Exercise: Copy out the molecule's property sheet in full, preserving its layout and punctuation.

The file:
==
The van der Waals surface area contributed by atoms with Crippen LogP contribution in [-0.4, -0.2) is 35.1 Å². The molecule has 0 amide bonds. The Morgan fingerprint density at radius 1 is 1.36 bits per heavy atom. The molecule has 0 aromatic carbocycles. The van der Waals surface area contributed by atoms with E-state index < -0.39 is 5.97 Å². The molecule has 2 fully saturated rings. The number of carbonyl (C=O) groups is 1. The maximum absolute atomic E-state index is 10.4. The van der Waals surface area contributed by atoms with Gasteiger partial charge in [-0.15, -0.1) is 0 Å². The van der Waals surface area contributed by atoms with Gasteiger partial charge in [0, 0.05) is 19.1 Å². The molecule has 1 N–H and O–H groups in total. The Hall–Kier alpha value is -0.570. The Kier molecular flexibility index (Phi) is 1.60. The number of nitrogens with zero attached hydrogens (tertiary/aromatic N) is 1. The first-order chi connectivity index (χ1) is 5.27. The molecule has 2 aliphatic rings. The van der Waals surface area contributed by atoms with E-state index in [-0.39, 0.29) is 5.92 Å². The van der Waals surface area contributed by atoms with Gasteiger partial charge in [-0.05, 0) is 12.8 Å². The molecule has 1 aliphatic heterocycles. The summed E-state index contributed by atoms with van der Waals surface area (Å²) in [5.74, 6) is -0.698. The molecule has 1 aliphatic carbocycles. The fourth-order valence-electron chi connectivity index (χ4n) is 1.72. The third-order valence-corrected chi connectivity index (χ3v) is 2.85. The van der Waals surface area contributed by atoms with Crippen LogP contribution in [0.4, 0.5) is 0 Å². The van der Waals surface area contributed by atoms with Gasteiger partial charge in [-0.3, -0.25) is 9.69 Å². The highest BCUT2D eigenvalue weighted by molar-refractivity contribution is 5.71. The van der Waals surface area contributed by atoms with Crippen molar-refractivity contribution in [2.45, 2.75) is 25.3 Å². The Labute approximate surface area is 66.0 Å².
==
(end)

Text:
The van der Waals surface area contributed by atoms with Crippen LogP contribution in [-0.4, -0.2) is 35.1 Å². The molecule has 0 amide bonds. The Morgan fingerprint density at radius 1 is 1.36 bits per heavy atom. The molecule has 0 aromatic carbocycles. The van der Waals surface area contributed by atoms with E-state index < -0.39 is 5.97 Å². The molecule has 2 fully saturated rings. The number of carbonyl (C=O) groups is 1. The maximum absolute atomic E-state index is 10.4. The van der Waals surface area contributed by atoms with Gasteiger partial charge in [-0.15, -0.1) is 0 Å². The van der Waals surface area contributed by atoms with Gasteiger partial charge in [0, 0.05) is 19.1 Å². The molecule has 1 N–H and O–H groups in total. The Hall–Kier alpha value is -0.570. The Kier molecular flexibility index (Phi) is 1.60. The number of nitrogens with zero attached hydrogens (tertiary/aromatic N) is 1. The first-order chi connectivity index (χ1) is 5.27. The molecule has 2 aliphatic rings. The van der Waals surface area contributed by atoms with E-state index in [-0.39, 0.29) is 5.92 Å². The van der Waals surface area contributed by atoms with Gasteiger partial charge in [-0.05, 0) is 12.8 Å². The molecule has 1 aliphatic heterocycles. The summed E-state index contributed by atoms with van der Waals surface area (Å²) in [5.74, 6) is -0.698. The molecule has 1 aliphatic carbocycles. The fourth-order valence-electron chi connectivity index (χ4n) is 1.72. The third-order valence-corrected chi connectivity index (χ3v) is 2.85. The van der Waals surface area contributed by atoms with Crippen LogP contribution in [0.4, 0.5) is 0 Å². The van der Waals surface area contributed by atoms with Gasteiger partial charge in [-0.3, -0.25) is 9.69 Å². The highest BCUT2D eigenvalue weighted by molar-refractivity contribution is 5.71. The van der Waals surface area contributed by atoms with Crippen molar-refractivity contribution in [2.45, 2.75) is 25.3 Å². The Labute approximate surface area is 66.0 Å².